Business matters were masculine, and she was essentially feminine. Her world was as far removed from finance as her laces from the iron in which her husband dealt.
A little boy of four years of age and a little girl of six, whose tiny form was draped in such gossamer-like fabrics that she seemed more fairy-like than human, were pulling at her dress, eager to enter the mirth-resounding parlors, but afraid to leave her sheltering wing. Mrs. Jocelyn watched the scene from the doorway, where her husband had stood, without his sigh. Her motherly heart sympathized with Belle's abounding life and fun, and her maternal pride was assured by the budding promise of a beauty which would shine pre-eminent when the school-girl should become a belle in very truth.
But her eyes rested on Mildred with wistful tenderness. Her own experience enabled her to interpret her daughter's manner, and to understand the ebb and flow of feeling whose cause, as yet, was scarcely recognized by the young girl.
The geniality of Mrs. Jocelyn's smile might well assure Vinton Arnold that she welcomed his presence at her daughter's side, and yet, for some reason, the frank, cordial greeting in the lady's eyes and manner made him sigh again. He evidently harbored a memory or a thought that did not accord with the scene or the occasion. Whatever it was it did not prevent him from enjoying to the utmost the pleasure he ever found in the presence of Mildred. In contrast with Belle she had her mother's fairness and delicacy of feature, and her blue eyes were not designed to express the exultation and pride of one of society's flattered favorites. Indeed it was already evident that a glance from Arnold was worth more than the world's homage. And yet it was comically pathetic--as it ever is--to see how the girl tried to hide the "abundance of her heart."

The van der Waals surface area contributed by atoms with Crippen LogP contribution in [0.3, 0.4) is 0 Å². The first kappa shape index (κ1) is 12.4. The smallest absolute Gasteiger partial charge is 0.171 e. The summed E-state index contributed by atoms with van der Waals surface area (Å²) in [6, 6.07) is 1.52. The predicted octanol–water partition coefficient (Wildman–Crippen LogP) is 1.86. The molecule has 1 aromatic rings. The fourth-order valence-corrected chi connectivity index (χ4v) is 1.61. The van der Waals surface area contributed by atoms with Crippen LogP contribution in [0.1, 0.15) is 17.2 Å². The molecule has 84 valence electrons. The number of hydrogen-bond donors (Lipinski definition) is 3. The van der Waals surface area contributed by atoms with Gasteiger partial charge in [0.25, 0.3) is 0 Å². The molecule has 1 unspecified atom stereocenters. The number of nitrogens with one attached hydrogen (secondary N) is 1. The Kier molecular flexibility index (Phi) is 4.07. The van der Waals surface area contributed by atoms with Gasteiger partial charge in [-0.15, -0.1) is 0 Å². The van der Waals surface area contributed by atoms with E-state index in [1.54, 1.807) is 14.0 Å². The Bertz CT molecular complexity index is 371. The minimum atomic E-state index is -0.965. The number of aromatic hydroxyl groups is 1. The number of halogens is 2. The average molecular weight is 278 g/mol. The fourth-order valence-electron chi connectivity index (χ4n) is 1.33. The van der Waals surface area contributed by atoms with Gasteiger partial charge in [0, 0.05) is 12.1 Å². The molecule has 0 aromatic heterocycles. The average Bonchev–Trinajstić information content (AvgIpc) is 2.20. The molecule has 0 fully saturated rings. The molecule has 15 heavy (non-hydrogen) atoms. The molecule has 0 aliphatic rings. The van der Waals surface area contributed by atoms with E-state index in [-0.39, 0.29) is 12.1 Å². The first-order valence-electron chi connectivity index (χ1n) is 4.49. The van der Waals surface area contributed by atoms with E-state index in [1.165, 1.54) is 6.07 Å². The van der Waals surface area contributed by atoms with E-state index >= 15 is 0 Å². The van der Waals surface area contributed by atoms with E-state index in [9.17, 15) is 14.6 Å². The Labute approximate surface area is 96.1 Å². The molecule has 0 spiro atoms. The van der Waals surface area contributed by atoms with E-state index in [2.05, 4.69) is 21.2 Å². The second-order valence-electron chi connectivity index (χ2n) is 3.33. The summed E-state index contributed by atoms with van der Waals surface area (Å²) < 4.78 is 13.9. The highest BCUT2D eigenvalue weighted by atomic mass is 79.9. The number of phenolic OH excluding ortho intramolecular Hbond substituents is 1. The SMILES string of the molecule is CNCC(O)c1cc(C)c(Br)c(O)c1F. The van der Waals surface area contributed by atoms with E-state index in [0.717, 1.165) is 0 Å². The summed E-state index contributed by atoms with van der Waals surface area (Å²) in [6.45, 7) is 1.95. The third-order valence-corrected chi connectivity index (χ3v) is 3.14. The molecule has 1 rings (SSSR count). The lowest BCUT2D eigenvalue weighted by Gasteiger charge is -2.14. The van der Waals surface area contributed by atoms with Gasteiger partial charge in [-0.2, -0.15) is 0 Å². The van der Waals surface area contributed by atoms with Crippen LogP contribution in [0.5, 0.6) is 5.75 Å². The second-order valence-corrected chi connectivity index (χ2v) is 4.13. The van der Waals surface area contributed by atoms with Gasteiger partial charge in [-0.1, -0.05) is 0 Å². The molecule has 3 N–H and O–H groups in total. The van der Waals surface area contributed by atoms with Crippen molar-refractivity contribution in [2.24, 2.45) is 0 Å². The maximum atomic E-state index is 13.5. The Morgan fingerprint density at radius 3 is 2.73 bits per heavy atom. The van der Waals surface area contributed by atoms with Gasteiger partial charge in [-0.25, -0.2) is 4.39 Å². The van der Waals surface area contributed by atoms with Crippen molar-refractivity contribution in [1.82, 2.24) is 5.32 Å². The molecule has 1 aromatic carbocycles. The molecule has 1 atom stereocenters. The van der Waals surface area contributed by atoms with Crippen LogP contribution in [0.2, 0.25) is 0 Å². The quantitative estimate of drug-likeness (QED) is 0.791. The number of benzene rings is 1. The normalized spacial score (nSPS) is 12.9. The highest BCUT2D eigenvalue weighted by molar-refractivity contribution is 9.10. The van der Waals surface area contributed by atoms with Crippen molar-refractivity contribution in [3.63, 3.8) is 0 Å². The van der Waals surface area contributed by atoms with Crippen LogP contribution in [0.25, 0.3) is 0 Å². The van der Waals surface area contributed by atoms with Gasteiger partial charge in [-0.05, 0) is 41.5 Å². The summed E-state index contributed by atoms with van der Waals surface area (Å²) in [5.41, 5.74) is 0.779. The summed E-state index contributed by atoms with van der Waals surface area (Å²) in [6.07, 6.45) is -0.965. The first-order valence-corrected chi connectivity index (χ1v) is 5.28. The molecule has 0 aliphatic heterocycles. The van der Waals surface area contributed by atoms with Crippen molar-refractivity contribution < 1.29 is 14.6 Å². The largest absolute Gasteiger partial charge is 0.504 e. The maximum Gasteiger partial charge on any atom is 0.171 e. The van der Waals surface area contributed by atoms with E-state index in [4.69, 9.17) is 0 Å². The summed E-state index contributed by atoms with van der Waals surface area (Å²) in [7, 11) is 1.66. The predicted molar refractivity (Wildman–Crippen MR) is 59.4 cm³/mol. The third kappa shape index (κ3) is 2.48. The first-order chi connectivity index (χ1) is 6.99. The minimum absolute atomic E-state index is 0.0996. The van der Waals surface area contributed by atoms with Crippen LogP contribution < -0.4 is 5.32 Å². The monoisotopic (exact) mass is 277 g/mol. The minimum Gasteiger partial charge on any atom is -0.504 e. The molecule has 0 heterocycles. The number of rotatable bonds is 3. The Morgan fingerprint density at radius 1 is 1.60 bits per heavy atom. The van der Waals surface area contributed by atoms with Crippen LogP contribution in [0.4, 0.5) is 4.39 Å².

"Millie is myself right over again," thought Mrs. Jocelyn; "hardly in society before in a fair way to be out of it. Beaux in general have few attractions for her. Belle, however, will lead the young men a chase. If I'm any judge, Mr. Arnold's symptoms are becoming serious. He's just the one of all the world for Millie, and could give her the home which her style of beauty requires--a home in which not a common or coarse thing would be visible, but all as dainty as herself. How I would like to furnish her house! But Martin always thinks he's so poor."
Mrs. Jocelyn soon left the parlor to complete her arrangements for an elegant little supper, and she complacently felt that, whatever might be the tribulations of the great iron firm down town, her small domain was serene with present happiness and bright with promise.
While the vigorous appetites of the growing boys and girls were disposing of the supper, Arnold and Mildred rather neglected their plates, finding ambrosia in each other's eyes, words, and even intonations. Now that they had the deserted parlor to themselves, Mildred seemed under less constraint.
"It was very nice of you," she said, "to come and help me entertain Belle's friends, especially when they are all so young."
"Yes," he replied. "I am a happy monument of self-sacrifice."
"But not a brazen one," she added quickly.